6) For all of the film's beauty, its redemptive sense of Mumbai rising out of its poverty by sheer street smart hustle, and its dream of extreme class mobility, I still wonder about how much Danny Boyle deliberately packaged this story for Western consumption (and by extension, the Academy of Motion Picture Arts and Sciences). Even Jamal caters to the Western tourists' preconceptions by lying about how "lazy, good for nothing, Indian beggars" wrote the Taj Mahal guide books. In turn, how much does Slumdog Millionaire play on our guilt, fears, and dreams of Indian enlightenment?
Postscript: further discussion from Mark Magnier of the LA Times.
Friday, January 23, 2009
How does one characterize A Life Less Ordinary? Imagine Trainspotting meets It's a Wonderful Life meets Excess Baggage, with a healthy dose of gun-toting violence thrown in for good measure. In the recent tradition of carbon copy screenplays hitting the multiplexes of America in waves, A Life Less Ordinary takes as its basic plot structure a near perfect replica of the one used in the much inferior Alicia Silverstone film, in which a bored heiress manufactures her kidnapping to get back at her greedy corporate CEO dad.
In this film, Ewan McGregor plays a fired janitor who incidentally steals away Cameron Diaz after futilely trying to threaten her father and his boss (Ian Holm) into rehiring him. McGregor has made a career of playing likable geeks. In Trainspotting he's a mostly unemployed heroin addict with a skinhead buzzcut. In another upcoming film he acts as a night watchman. Here he plays his working-class-schmuck-with-a-heart-of-gold so well, I felt sorry for him much of the time.
Cameron has to talk him through the kidnapping process ("Have you asked for a ransom next?"), brings up the idea of sex, and basically shunts him along as she runs circles around him mentally. It struck me as awkward putting McGregor together with Diaz, much like pairing Arnold Schwarzenegger and Danny Devito in Twins. Seeming to realize this, the filmmakers of Trainspotting (who made this film) came up with a frame narrative involving two angels played by strikingly blond Holly Hunter and pugnacious Delroy Lindo dressed in 1930s gumshoe clothes, perhaps in reference to Frank Capra's It Happened One Night, the granddaddy of all cross-country hijinks romantic comedies.
We find Hunter and Lindo in a humorously harassed police precinct-like heaven where everyone wears white designer clothes. They learn they must bring McGregor and Diaz together or they'll never return to heaven. Much like Clarence does in It's a Wonderful Life, Hunter and Lindo show up on earth and try to dictate fate, in this case by supplying the "jeopardy" or conflict that they hope will bring the lovers together.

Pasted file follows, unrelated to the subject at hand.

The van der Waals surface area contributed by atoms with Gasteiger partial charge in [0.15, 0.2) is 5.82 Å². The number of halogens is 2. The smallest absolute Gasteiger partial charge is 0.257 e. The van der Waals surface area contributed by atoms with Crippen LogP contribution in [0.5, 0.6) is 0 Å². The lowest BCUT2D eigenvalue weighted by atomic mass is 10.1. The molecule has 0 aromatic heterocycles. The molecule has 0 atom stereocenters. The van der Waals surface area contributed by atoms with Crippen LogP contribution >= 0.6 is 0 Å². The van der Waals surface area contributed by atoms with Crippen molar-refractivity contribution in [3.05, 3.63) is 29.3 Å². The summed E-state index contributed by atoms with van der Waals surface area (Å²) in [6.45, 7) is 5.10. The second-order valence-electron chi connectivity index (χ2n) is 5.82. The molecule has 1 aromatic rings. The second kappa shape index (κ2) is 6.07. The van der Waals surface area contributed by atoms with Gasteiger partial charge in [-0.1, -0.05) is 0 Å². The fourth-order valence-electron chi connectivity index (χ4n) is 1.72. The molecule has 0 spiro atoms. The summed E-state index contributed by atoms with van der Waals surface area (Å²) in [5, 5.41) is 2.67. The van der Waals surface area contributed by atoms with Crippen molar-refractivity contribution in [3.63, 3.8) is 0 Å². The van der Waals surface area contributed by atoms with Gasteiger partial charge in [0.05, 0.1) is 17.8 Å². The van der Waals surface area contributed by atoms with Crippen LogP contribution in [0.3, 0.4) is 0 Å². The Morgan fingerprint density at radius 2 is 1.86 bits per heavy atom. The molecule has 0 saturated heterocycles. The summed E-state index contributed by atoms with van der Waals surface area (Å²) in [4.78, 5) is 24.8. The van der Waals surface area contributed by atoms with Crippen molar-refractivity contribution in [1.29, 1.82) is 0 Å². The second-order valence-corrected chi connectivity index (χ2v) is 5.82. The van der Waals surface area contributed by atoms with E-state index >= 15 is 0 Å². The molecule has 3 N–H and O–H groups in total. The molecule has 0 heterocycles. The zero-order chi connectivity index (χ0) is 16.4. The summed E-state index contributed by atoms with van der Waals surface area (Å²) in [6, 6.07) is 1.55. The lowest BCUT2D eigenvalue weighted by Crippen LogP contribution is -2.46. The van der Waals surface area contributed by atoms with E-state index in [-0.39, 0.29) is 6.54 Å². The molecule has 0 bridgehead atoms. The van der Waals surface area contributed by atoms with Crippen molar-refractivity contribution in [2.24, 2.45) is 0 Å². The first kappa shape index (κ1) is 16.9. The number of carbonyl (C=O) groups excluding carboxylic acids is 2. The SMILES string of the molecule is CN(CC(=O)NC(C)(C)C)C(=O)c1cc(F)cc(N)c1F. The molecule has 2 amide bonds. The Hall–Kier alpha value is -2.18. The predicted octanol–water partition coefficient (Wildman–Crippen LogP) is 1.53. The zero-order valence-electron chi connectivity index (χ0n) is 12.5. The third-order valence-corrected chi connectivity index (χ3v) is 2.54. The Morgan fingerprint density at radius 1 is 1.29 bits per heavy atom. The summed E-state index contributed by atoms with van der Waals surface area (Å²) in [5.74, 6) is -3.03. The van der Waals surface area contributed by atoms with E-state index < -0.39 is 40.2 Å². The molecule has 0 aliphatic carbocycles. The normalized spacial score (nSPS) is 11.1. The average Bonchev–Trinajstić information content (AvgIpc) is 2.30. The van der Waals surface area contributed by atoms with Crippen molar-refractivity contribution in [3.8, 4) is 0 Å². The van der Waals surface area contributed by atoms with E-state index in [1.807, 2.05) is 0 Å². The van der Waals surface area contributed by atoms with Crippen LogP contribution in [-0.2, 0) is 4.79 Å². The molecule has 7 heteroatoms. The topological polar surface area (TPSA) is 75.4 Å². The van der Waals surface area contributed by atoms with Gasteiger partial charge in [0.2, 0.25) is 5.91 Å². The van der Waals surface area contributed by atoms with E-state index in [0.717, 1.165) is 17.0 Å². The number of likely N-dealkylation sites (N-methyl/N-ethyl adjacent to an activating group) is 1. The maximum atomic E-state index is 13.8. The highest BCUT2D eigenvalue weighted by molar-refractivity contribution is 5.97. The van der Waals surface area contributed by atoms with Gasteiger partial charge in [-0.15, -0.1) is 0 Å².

In this mixed bag of a movie that takes awhile to find its tone, the women stand out the most. Holly Hunter plays an astonishing pistol-packing moll in calf-length boots, a split between Emma Peel and Bonnie Parker of Bonnie and Clyde. My friend Robert noticed that she keeps using different accents throughout the film as she chases after McGregor and Diaz, but to me she just looked erotically intense, as if in jealous competition with the beauty of Diaz. We see Hunter cling on to the hoods of speeding cars, play dead on the roadside, and fall off of cliffs. It's her best comedic performance since she played the baby-obsessed wife in Raising Arizona.
Cameron Diaz is still looking for her best role, but she acquits herself well here, walking a fine line between simply conveying her gorgeous looks and summoning some emotion (She has yet to meet her male equivalent in any of her films). Still, the moviemakers deliver their proven moneymaking formula with as much perversity and playfulness as the genre will allow. I noticed in Trainspotting that these Scotts can smell a rotten convention in any twist of a storyline, and they reply with in-your-face shock tactics, self-aware ironic dialogue, punk music, and odd camera angles.
A Life Less Ordinary doesn't risk as much as Trainspotting. It's more a hit-and-miss affair veering between cartoonish violence, comedy, and tough '90s style love, but where else can one find pistol-packing sadistic angels?
Wednesday, January 21, 2009